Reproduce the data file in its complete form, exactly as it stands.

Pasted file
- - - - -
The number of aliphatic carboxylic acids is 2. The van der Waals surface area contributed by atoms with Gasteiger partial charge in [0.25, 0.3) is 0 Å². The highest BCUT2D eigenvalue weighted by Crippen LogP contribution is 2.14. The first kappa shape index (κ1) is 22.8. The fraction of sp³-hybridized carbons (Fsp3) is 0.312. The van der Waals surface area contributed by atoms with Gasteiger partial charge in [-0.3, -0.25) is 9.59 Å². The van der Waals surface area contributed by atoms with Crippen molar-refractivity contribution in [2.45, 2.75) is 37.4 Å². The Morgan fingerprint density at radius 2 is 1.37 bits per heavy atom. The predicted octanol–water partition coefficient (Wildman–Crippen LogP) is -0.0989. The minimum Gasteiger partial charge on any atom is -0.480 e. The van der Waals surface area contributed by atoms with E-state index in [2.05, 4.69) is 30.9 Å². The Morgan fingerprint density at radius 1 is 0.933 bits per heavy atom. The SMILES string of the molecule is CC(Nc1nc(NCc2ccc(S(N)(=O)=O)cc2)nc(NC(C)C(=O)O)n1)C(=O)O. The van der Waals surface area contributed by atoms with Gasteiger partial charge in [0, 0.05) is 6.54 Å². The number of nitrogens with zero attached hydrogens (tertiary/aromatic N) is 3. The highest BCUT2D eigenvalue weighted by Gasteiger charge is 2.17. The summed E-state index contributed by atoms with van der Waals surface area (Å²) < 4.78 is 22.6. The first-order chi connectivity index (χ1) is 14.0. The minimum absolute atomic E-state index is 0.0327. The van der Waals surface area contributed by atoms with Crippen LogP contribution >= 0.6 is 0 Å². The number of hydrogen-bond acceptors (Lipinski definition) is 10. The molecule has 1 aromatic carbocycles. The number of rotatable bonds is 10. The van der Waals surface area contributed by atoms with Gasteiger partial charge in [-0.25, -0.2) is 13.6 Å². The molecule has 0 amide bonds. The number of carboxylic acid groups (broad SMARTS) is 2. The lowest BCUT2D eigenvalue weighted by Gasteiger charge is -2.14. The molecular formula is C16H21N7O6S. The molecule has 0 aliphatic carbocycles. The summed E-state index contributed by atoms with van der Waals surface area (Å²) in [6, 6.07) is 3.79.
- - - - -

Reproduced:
The number of aliphatic carboxylic acids is 2. The van der Waals surface area contributed by atoms with Gasteiger partial charge in [0.25, 0.3) is 0 Å². The highest BCUT2D eigenvalue weighted by Crippen LogP contribution is 2.14. The first kappa shape index (κ1) is 22.8. The fraction of sp³-hybridized carbons (Fsp3) is 0.312. The van der Waals surface area contributed by atoms with Gasteiger partial charge in [-0.3, -0.25) is 9.59 Å². The van der Waals surface area contributed by atoms with Crippen molar-refractivity contribution in [2.45, 2.75) is 37.4 Å². The Morgan fingerprint density at radius 2 is 1.37 bits per heavy atom. The predicted octanol–water partition coefficient (Wildman–Crippen LogP) is -0.0989. The minimum Gasteiger partial charge on any atom is -0.480 e. The van der Waals surface area contributed by atoms with E-state index in [2.05, 4.69) is 30.9 Å². The Morgan fingerprint density at radius 1 is 0.933 bits per heavy atom. The SMILES string of the molecule is CC(Nc1nc(NCc2ccc(S(N)(=O)=O)cc2)nc(NC(C)C(=O)O)n1)C(=O)O. The van der Waals surface area contributed by atoms with Gasteiger partial charge in [0, 0.05) is 6.54 Å². The number of nitrogens with zero attached hydrogens (tertiary/aromatic N) is 3. The highest BCUT2D eigenvalue weighted by Gasteiger charge is 2.17. The summed E-state index contributed by atoms with van der Waals surface area (Å²) < 4.78 is 22.6. The first-order chi connectivity index (χ1) is 14.0. The minimum absolute atomic E-state index is 0.0327. The van der Waals surface area contributed by atoms with Crippen LogP contribution >= 0.6 is 0 Å². The number of hydrogen-bond acceptors (Lipinski definition) is 10. The molecule has 1 aromatic carbocycles. The number of rotatable bonds is 10. The van der Waals surface area contributed by atoms with Gasteiger partial charge in [-0.25, -0.2) is 13.6 Å². The molecule has 0 amide bonds. The number of carboxylic acid groups (broad SMARTS) is 2. The lowest BCUT2D eigenvalue weighted by Gasteiger charge is -2.14. The molecular formula is C16H21N7O6S. The molecule has 0 aliphatic carbocycles. The summed E-state index contributed by atoms with van der Waals surface area (Å²) in [6, 6.07) is 3.79.